Scottish Budget 2021: What exactly was announced?
The Scottish Government has hailed the Budget as a plan to help “people, businesses and services get back on their feet” after the Covid pandemic.
But how will the figures announced affect daily life?
Health and social care
The Budget has provided record funding of £18 billion for Health and Social Care, including £12.9 billion for health boards, to ensure support through the pandemic and accelerate the recovery of “vital services”. The government has been criticised for a slow return to normal screening programmes and non-urgent surgery over the pandemic, where the NHS has been under extreme pressure.
However, the Scottish Government says the funding is not only to address immediate pressures on across the NHS, but also delivering the first step to ensure front-line funding which directly supports patient services increases by at least £2.5 billion by 2026-27.
The package also provides £1.2 billion for mental health and also confirms the £50 million Whole Family Wellbeing Fund to provide person-centred holistic support for children and their families.
Over £4 billion will be paid out across social security and welfare payments, providing support for low income families, carers and disabled
people – including £1.95 billion to start delivery of the Adult Disability Payment in 2022-23;
At total of £41 million will be given to the Scottish Welfare Fund, helping people in times of crisis, while £80.2 million is to fund Discretionary Housing Payments.
Young people will be able to travel free on Scotland’s buses from January due to £110 million of funding, which the government says will put more money in their pockets, and encourage more use of public transport.
Education and children
£145.5 million is to be given to pay for teachers and classroom assistants, enough to employ around 2,500 teachers and 500 support staff. This includes funding that will enable local authorities to employ additional staff recruited during the pandemic on permanent contracts.
Over £72 million has been pledged for the continued expansion of free school lunches – providing lunches for all children in P1-5 and special schools, and supporting the infrastructure required to ultimately roll-out lunches to all primary children. It will also provide over £21 million to continue the provision of free lunches during school holidays, focused on those who will benefit the most, and continue to work on a phased approach for the provision of a universal milk scheme.
A fund of £544 million will deliver free funded early learning and childcare for three and four year olds, and two year olds from lower income households, while continuing work to expand that to one year olds from low income households within this Parliament.
In a year which has seen a lot of focus on the poverty-related attainment gap as home learning appeared to exacerbate the existing problem, £200 million has been pledged as the next instalment of the government’s commitment to provide £1 billion over this Parliament to tackle the problem.
The Budget confirmed plans to double the Scottish Child Payment from April 2022, and extend it to under 16’s by the end of 2022, helping to lift an estimated 40,000 children out of poverty in 2023-2024. The payment, which will double to £20 per week, will be funded through a £197 million pledge.
Rates relief for the retail, hospitality and leisure sectors will continue at 50 per cent for the first three months of 2022-23, capped at £27,500 per ratepayer. The measure, it is hoped, will prevent a cliff edge for businesses in those sectors, saving them a further £56 million.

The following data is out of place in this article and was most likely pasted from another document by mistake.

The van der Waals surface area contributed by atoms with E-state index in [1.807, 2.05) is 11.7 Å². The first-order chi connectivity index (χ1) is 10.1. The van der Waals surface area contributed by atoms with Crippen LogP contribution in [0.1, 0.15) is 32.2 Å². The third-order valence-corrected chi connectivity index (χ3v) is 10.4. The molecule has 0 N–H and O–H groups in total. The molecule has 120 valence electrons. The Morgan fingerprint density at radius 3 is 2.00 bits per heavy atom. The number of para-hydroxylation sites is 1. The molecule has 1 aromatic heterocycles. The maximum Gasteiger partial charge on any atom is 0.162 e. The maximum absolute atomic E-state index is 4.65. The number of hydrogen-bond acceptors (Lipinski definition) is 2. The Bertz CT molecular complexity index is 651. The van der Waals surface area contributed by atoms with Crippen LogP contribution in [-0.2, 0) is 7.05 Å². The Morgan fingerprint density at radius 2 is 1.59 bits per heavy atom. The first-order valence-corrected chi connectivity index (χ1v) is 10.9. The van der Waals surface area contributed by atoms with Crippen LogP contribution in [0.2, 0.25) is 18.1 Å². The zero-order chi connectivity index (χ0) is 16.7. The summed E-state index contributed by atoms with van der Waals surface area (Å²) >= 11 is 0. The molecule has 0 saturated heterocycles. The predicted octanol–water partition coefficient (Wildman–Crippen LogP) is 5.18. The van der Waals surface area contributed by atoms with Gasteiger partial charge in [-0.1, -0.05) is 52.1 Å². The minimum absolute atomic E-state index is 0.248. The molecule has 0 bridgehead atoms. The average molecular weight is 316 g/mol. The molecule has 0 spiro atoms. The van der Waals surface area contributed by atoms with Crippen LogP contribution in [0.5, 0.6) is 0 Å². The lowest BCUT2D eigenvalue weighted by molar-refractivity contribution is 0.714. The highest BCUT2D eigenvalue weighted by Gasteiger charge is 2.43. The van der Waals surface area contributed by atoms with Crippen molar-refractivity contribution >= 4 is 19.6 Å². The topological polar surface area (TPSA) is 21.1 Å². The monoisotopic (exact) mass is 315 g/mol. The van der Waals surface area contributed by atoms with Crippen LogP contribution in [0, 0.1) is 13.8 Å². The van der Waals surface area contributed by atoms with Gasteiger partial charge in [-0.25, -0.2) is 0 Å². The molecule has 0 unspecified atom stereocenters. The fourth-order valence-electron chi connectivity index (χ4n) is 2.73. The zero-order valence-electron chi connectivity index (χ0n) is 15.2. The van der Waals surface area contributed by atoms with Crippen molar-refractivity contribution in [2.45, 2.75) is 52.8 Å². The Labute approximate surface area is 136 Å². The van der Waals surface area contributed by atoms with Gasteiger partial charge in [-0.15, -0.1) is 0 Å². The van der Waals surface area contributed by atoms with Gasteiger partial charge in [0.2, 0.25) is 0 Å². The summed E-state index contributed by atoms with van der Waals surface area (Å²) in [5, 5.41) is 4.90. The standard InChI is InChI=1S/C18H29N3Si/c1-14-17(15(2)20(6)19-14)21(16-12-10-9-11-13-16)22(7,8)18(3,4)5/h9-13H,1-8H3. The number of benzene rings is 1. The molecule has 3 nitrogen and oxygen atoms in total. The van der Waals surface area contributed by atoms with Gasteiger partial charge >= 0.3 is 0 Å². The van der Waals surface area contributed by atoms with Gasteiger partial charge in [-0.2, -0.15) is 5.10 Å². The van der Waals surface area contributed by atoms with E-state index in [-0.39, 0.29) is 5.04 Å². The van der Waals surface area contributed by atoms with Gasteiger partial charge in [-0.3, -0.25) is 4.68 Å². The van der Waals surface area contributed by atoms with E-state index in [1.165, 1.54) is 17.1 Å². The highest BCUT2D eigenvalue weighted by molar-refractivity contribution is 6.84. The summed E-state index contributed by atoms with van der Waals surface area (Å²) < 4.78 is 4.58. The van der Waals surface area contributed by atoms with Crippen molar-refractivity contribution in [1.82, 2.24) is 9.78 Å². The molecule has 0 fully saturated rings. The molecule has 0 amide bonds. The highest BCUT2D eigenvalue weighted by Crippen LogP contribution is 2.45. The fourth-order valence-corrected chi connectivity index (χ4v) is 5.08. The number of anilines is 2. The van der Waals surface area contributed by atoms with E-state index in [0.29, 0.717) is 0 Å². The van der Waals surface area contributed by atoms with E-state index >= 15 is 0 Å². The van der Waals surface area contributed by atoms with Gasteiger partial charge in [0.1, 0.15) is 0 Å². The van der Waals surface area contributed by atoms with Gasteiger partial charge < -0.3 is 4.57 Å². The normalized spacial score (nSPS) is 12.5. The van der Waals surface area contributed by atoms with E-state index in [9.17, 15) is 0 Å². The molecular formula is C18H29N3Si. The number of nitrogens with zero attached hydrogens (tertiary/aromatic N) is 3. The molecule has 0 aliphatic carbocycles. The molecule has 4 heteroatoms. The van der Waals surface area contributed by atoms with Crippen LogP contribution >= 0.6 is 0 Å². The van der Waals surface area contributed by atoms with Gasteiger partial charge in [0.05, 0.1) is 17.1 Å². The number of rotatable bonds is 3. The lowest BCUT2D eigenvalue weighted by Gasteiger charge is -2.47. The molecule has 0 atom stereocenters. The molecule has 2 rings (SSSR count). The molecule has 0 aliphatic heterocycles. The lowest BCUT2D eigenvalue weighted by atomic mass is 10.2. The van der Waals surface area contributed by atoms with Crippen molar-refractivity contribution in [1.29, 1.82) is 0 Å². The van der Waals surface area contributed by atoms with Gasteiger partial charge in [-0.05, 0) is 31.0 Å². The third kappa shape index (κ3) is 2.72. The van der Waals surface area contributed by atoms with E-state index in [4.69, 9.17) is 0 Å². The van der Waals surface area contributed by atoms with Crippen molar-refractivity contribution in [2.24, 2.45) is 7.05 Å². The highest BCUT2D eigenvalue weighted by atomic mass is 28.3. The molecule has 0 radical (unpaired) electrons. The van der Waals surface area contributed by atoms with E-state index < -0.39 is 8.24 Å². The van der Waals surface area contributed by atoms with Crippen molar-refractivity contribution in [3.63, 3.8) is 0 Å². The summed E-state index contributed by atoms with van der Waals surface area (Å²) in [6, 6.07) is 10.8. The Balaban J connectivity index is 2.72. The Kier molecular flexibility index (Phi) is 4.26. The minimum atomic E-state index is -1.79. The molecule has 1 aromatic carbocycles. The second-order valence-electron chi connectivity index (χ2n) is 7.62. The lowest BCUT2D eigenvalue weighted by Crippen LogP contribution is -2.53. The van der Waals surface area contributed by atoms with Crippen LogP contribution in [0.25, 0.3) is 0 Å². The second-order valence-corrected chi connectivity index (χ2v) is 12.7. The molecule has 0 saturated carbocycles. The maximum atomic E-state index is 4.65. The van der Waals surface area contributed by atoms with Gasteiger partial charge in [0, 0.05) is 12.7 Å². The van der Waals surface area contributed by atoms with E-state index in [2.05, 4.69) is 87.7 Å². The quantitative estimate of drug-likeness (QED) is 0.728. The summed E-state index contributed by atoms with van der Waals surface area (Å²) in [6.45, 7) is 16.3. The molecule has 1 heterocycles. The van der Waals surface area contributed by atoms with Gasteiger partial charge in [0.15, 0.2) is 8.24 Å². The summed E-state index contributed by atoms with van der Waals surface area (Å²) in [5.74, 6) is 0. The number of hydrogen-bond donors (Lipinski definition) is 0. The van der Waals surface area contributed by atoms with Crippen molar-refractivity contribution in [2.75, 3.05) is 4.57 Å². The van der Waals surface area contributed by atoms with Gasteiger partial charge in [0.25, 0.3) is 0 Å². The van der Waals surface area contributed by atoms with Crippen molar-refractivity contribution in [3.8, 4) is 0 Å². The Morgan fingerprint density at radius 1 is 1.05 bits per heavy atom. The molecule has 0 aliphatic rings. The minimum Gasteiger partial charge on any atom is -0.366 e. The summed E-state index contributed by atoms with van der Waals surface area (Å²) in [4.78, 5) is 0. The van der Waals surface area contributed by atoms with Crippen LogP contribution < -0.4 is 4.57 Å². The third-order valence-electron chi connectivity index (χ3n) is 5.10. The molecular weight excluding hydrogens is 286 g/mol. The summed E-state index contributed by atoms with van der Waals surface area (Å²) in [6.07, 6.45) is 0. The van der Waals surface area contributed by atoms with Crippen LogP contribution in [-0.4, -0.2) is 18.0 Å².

Small businesses with a rateable value of less than £15,000 on a Scottish high street will continue to pay no rates for the entirety of next year, irrespective of what sector they are in, through the Small Business Bonus Scheme.
A fund of £205 million will go to capitalisation for the Scottish National Investment Bank, helping it deliver against its missions of supporting Scotland’s transition to net zero; building communities and promoting equality; and harnessing innovation.
All public sector workers will see a minimum pay of £10.50 an hour – building on an uplift in pay for social care workers to £10.02 per hour in October – with additional funding for Local Government to ensure this applies to adult social care workers in commissioned services.
An inflationary uplift of at least £775 is guaranteed to those earning up to £25,000, £700 to those earning between £25,000 and £40,000, and £500 to those earning above £40,000
Scottish income tax is to "remain unchanged", with starter and basic rate bands increasing in line with inflation and higher and top rates remaining frozen at current levels. This will mean that more people will slip into the highest rate of income tax, although the Scottish Government says that the policy means that the majority of Scottish taxpayers will continue to pay less income tax than if they lived elsewhere in the UK.
The current council tax freeze will be scrapped. The Scottish Government said it would provide full flexibility to local authorities in setting council tax rates – enhancing their fiscal autonomy – which could result in local rises in taxation as councils look to increase their budgets to fund local services.
Both residential and non residential rates and bands on land and buildings transaction tax will remain at their current levels next year. The government said it would soon launch a call for evidence and views on changing the additional dwelling supplement.
The Budget also unveiled plans to “imminently” begin secondary legislation on a Workplace Parking Levy and also resume work on the Visitor Levy proposal.
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